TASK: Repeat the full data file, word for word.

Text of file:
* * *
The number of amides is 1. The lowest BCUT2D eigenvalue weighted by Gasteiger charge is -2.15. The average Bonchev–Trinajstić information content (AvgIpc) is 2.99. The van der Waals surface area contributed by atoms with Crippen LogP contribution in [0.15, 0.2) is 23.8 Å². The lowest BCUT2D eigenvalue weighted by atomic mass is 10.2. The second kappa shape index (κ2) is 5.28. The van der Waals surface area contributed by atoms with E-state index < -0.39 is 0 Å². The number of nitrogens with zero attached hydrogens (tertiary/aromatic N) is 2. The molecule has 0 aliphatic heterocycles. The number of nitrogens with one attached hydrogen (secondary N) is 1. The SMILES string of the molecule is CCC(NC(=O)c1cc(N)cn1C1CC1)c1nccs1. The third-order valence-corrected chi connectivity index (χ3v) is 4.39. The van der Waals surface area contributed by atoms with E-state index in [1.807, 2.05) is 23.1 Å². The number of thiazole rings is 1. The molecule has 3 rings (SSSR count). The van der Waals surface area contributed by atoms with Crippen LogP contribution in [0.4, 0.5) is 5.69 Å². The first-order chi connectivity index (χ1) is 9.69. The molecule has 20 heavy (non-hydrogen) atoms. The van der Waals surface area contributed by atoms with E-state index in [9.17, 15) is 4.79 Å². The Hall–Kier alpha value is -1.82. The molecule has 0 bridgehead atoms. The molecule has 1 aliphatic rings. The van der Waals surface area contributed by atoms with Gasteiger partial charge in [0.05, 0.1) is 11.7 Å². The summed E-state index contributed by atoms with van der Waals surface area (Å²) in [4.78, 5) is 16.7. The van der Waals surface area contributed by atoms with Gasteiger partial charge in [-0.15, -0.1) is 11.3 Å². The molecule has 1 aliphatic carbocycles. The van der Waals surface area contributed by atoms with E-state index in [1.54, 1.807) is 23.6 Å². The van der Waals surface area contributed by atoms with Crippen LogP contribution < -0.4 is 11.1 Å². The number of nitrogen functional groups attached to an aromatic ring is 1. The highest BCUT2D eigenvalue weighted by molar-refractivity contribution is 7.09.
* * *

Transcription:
The number of amides is 1. The lowest BCUT2D eigenvalue weighted by Gasteiger charge is -2.15. The average Bonchev–Trinajstić information content (AvgIpc) is 2.99. The van der Waals surface area contributed by atoms with Crippen LogP contribution in [0.15, 0.2) is 23.8 Å². The lowest BCUT2D eigenvalue weighted by atomic mass is 10.2. The second kappa shape index (κ2) is 5.28. The van der Waals surface area contributed by atoms with E-state index < -0.39 is 0 Å². The number of nitrogens with zero attached hydrogens (tertiary/aromatic N) is 2. The molecule has 0 aliphatic heterocycles. The number of nitrogens with one attached hydrogen (secondary N) is 1. The SMILES string of the molecule is CCC(NC(=O)c1cc(N)cn1C1CC1)c1nccs1. The third-order valence-corrected chi connectivity index (χ3v) is 4.39. The van der Waals surface area contributed by atoms with E-state index in [1.807, 2.05) is 23.1 Å². The number of thiazole rings is 1. The molecule has 3 rings (SSSR count). The van der Waals surface area contributed by atoms with Crippen LogP contribution in [0.4, 0.5) is 5.69 Å². The first-order chi connectivity index (χ1) is 9.69. The molecule has 20 heavy (non-hydrogen) atoms. The van der Waals surface area contributed by atoms with E-state index in [9.17, 15) is 4.79 Å². The Hall–Kier alpha value is -1.82. The molecule has 0 bridgehead atoms. The molecule has 1 aliphatic rings. The van der Waals surface area contributed by atoms with Gasteiger partial charge in [0.05, 0.1) is 11.7 Å². The summed E-state index contributed by atoms with van der Waals surface area (Å²) in [4.78, 5) is 16.7. The van der Waals surface area contributed by atoms with Gasteiger partial charge in [-0.15, -0.1) is 11.3 Å². The molecule has 1 aliphatic carbocycles. The van der Waals surface area contributed by atoms with E-state index in [1.54, 1.807) is 23.6 Å². The van der Waals surface area contributed by atoms with Crippen LogP contribution < -0.4 is 11.1 Å². The number of nitrogen functional groups attached to an aromatic ring is 1. The highest BCUT2D eigenvalue weighted by molar-refractivity contribution is 7.09.